None. Ok, very little. Probably less that they were having before they concluded a deal for Microsoft to acquire Nokia’s device business. Why? It’s simple folks, anti-trust law. With the caveat that I’m not a lawyer let me explain the bizarre situation that Microsoft and Nokia are now in.
Under U.S. (and probably other national) anti-trust law two companies that are in the process of a merger or acquisition must continue to operate under the assumption that the combination will not be approved until such time as they receive regulatory approval. The only join activity that is allowed is planning. So they can discuss organizational structure. They can work on answers to all kinds of integration issues. They can discuss what a post-merger product family might look like. But Nokia can not change its actual plans based on the discussions with Microsoft.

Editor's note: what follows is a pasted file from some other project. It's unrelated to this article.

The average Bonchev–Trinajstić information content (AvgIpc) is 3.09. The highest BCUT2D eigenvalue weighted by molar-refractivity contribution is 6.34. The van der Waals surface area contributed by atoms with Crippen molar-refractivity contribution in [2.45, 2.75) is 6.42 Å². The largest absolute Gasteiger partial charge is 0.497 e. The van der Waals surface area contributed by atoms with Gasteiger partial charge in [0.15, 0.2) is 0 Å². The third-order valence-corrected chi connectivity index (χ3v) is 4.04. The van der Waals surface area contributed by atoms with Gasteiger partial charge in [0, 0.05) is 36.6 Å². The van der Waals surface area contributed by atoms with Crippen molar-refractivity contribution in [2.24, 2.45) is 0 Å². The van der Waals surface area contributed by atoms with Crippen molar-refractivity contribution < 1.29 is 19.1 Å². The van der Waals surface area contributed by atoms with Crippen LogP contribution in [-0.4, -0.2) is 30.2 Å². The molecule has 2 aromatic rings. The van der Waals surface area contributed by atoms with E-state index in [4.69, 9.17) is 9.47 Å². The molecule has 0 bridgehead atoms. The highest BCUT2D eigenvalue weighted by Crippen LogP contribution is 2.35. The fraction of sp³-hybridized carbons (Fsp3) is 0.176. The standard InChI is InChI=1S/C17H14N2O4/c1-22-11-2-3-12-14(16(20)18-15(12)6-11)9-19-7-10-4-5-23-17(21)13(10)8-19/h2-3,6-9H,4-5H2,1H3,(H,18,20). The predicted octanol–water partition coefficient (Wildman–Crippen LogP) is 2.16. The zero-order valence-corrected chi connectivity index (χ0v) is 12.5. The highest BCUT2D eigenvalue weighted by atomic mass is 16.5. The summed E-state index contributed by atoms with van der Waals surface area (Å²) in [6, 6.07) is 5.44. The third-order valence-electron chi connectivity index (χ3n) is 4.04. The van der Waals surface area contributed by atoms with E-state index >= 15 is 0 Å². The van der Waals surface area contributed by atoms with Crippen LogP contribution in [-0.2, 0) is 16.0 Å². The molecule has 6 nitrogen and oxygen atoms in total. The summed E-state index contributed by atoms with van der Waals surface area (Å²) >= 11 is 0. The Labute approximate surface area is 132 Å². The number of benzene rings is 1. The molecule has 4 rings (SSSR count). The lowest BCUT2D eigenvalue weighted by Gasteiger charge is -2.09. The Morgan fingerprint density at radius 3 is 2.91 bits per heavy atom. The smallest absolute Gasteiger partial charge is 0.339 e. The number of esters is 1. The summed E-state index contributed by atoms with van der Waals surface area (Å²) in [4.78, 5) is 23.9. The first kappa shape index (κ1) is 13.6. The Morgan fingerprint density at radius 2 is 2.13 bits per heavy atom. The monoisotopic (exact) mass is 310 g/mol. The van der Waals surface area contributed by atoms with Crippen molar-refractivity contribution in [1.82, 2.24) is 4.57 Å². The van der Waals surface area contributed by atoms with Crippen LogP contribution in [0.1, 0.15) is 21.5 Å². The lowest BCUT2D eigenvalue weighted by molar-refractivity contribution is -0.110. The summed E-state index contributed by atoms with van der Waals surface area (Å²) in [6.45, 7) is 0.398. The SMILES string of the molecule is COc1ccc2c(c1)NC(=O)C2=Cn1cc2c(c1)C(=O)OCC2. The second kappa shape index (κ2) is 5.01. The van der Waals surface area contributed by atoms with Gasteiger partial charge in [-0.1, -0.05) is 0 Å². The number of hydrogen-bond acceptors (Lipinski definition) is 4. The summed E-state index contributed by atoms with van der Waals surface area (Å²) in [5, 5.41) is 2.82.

This is important because of rumors that, for example, Microsoft has tried to get Nokia to cancel its rumored Lumia 2520 Windows RT tablet. After all, Microsoft doesn’t need to have two 10″ class Windows RT 8.1 tablets in the market at the same time, which is where they will find themselves post-acquisition. But if Nokia were to cancel the 2520, for any reason at this point, the regulatory agencies would swoop in to try to uncover any indication that this was done at the behest of Microsoft. And if it was, then there would be hell to pay. From delays to even denial of merger approval. And fines.
The real perversion here is that joint activities that were ok prior to the acquisition agreement are now suspect! Whereas Microsoft could have told partner-Nokia “hey, we’re going to deemphasize ARM for a couple of years so we think shipping the 2520 will harm your reputation” that same statement to acquisition-pending-Nokia, if Nokia took action on it, would cause regulatory hell. Even some activities that the two were pursuing, or planning to pursue going into the launch of GDR3 or even WP8.1, might get scaled back as lawyers advise that they might now invite regulatory scrutiny.
One way to think of the current state of affairs is that the Microsoft/Nokia relationship is actually now a little less special! Of course that will change once the regulators rule on the acquisition.